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Plant-based pointers: Q-and-A with Amanda Topper from Mintel

Q-and-A with Amanda Topper, associate director of foodservice research for Mintel


March 4, 2020
By Colleen Cross


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To better understand where opportunities are for Canadian pizzerias, Canadian Pizza spoke with Amanda Topper, associate director of foodservice research for market research firm Mintel, a panellist at the recent Global Summit Plant Powered Menus.

Amanda Topper is the associate director of foodservice research for market research firm Mintel.

Why is it important for restaurant operators to adapt their operations to appeal to customers following a plant-based diet?

The demand is there: Twenty-two per cent of diners are trying to eat less meat. Nearly one in six are ordering more plant-based menu items than last year. Forty-eight per cent of Canadian consumers agree: “I plan to start eating more plant-based alternatives.”

Flexitarians and curious consumers represent a sizeable opportunity as they are open to trying more plant-based options. Operators across segments should appeal to these diners with familiar and proprietary menu items diners can’t find anywhere else.

What are some of the reasons people follow a plant-based diet?

Almost 30 per cent of Canadians surveyed said they are trying to introduce more plant-based foods into their diet. Canadians who avoid animal proteins do this for a variety of health, ethical and environmental reasons.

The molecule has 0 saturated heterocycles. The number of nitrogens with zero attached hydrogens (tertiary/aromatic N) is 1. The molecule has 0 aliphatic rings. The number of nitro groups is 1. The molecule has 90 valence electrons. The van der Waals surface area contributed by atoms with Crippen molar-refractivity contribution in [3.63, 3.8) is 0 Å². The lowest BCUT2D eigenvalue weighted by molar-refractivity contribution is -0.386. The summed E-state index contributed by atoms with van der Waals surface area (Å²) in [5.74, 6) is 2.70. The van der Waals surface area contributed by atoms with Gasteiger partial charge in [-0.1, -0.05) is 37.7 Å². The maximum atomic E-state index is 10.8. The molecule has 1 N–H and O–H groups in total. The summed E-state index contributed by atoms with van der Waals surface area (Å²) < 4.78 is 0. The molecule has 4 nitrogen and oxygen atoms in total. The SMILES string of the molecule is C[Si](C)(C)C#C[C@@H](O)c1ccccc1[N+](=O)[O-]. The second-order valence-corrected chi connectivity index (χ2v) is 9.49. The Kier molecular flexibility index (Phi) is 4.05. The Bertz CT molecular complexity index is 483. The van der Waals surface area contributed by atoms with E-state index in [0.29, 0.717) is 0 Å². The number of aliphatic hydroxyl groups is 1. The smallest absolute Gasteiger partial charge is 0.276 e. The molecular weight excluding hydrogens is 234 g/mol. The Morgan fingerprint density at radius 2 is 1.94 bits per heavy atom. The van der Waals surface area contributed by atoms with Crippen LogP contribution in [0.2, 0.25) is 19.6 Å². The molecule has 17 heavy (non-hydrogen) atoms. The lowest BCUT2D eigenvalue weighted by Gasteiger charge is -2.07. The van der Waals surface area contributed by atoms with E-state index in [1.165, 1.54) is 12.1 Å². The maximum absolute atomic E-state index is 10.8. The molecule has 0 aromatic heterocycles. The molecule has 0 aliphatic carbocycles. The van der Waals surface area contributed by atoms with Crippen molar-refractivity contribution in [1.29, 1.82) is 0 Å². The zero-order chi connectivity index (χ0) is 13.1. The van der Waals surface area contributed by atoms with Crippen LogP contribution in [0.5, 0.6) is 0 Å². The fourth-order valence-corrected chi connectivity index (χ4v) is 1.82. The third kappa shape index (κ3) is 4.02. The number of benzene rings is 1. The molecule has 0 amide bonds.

What is the biggest trend in behaviour you’re seeing at the moment among restaurant-goers?

An overall sense of curiosity. Burger King’s Impossible Whopper launch led to a five per cent sales increase, so it’s bringing in customers and bringing back customers who had stopped visiting. More and more operators are offering Beyond Meat or Impossible Burgers and putting them on the menu in various ways that are piquing consumers’ interest.

Is that a change from last year, or from five years ago?

Meat substitutes on U.S. menus grew 36 per cent from the first quarter of 2015 to the third quarter of 2019. Strong and steady growth has continued since the third quarter of 2018. The majority of growth is being driven by quickservice and fine dining restaurants. Several major quickservice chains have invested in meat substitutes menu items, including the Impossible Burger at White Castle.

Do people following plant-based diets prefer food that mimic the taste or texture of meat or a vegetarian diet?

Sixty-three per cent of Canadian consumers agree meat alternatives should closely mimic the taste of meat.

Is there an area of menu restaurant operators should focus on when looking to attract plant-based diners?

We suggest restaurants try to offer familiar foods in familiar formats. Burgers are the main menu item that has performed well. We are also seeing traction in pizza and ice cream. The fastest-growing dishes featuring meat substitutes are entrée combinations, wraps and pizza.

Are pizza businesses at an advantage or disadvantage when it comes to meeting this demand?

Diners are going to be more likely to try plant-based foods in a familiar format like pizza. Pizza has the advantage of allowing for customization; for example, through plant-based sausage or a veggie-forward pizza; veggie crusts such as cauliflower or sweet potato; vegan cheeses; and other plant-based meat alternatives.

Customers are more disposed than ever to try plant-based pizza options:

  • 17 per cent of consumers who have had pizza from a restaurant in the past three months find veggie crusts appealing.
  • 56 per cent agree pizza is becoming healthier than it used to be.
  • 52 per cent agree pizza fits into a balanced diet.
  • Diners are attracted to plant-based items for their perceived health benefits but they also like to indulge. Taste is paramount.

This interview has been edited and condensed.